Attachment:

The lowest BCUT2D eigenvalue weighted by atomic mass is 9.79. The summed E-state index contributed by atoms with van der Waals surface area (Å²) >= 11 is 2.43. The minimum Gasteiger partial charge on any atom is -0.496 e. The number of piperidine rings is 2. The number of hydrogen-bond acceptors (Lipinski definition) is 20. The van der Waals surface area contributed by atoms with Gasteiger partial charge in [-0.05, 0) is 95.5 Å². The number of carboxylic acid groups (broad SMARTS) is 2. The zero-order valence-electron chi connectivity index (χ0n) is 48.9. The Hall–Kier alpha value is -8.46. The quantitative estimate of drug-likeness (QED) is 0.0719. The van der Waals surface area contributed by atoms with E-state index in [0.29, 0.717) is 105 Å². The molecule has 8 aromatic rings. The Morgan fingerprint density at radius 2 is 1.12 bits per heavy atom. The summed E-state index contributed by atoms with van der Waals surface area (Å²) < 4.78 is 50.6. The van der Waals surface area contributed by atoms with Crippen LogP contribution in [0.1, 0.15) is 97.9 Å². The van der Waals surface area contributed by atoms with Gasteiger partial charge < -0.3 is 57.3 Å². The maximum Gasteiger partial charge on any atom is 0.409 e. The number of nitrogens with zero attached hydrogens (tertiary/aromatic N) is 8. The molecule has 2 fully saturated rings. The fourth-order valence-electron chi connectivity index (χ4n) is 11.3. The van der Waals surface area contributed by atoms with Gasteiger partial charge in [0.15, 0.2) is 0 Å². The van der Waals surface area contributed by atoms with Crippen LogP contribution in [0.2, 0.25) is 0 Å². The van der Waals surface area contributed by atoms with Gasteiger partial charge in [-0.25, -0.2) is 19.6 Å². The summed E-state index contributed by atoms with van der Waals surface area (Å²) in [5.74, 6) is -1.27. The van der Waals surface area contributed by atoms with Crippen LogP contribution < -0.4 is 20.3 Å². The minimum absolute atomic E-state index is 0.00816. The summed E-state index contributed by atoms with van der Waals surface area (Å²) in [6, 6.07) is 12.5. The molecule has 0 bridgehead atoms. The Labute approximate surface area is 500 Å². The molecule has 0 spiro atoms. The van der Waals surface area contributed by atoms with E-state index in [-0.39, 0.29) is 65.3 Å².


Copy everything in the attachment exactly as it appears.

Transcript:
The lowest BCUT2D eigenvalue weighted by atomic mass is 9.79. The summed E-state index contributed by atoms with van der Waals surface area (Å²) >= 11 is 2.43. The minimum Gasteiger partial charge on any atom is -0.496 e. The number of piperidine rings is 2. The number of hydrogen-bond acceptors (Lipinski definition) is 20. The van der Waals surface area contributed by atoms with Gasteiger partial charge in [-0.05, 0) is 95.5 Å². The number of carboxylic acid groups (broad SMARTS) is 2. The zero-order valence-electron chi connectivity index (χ0n) is 48.9. The Hall–Kier alpha value is -8.46. The quantitative estimate of drug-likeness (QED) is 0.0719. The van der Waals surface area contributed by atoms with E-state index in [0.29, 0.717) is 105 Å². The molecule has 8 aromatic rings. The Morgan fingerprint density at radius 2 is 1.12 bits per heavy atom. The summed E-state index contributed by atoms with van der Waals surface area (Å²) < 4.78 is 50.6. The van der Waals surface area contributed by atoms with Crippen LogP contribution in [0.1, 0.15) is 97.9 Å². The van der Waals surface area contributed by atoms with Gasteiger partial charge < -0.3 is 57.3 Å². The maximum Gasteiger partial charge on any atom is 0.409 e. The number of nitrogens with zero attached hydrogens (tertiary/aromatic N) is 8. The molecule has 2 fully saturated rings. The fourth-order valence-electron chi connectivity index (χ4n) is 11.3. The van der Waals surface area contributed by atoms with Gasteiger partial charge in [0.15, 0.2) is 0 Å². The van der Waals surface area contributed by atoms with Crippen LogP contribution in [0.2, 0.25) is 0 Å². The van der Waals surface area contributed by atoms with Gasteiger partial charge in [-0.25, -0.2) is 19.6 Å². The summed E-state index contributed by atoms with van der Waals surface area (Å²) in [5.74, 6) is -1.27. The van der Waals surface area contributed by atoms with Crippen LogP contribution < -0.4 is 20.3 Å². The minimum absolute atomic E-state index is 0.00816. The summed E-state index contributed by atoms with van der Waals surface area (Å²) in [6, 6.07) is 12.5. The molecule has 0 bridgehead atoms. The Labute approximate surface area is 500 Å². The molecule has 0 spiro atoms. The van der Waals surface area contributed by atoms with E-state index in [-0.39, 0.29) is 65.3 Å².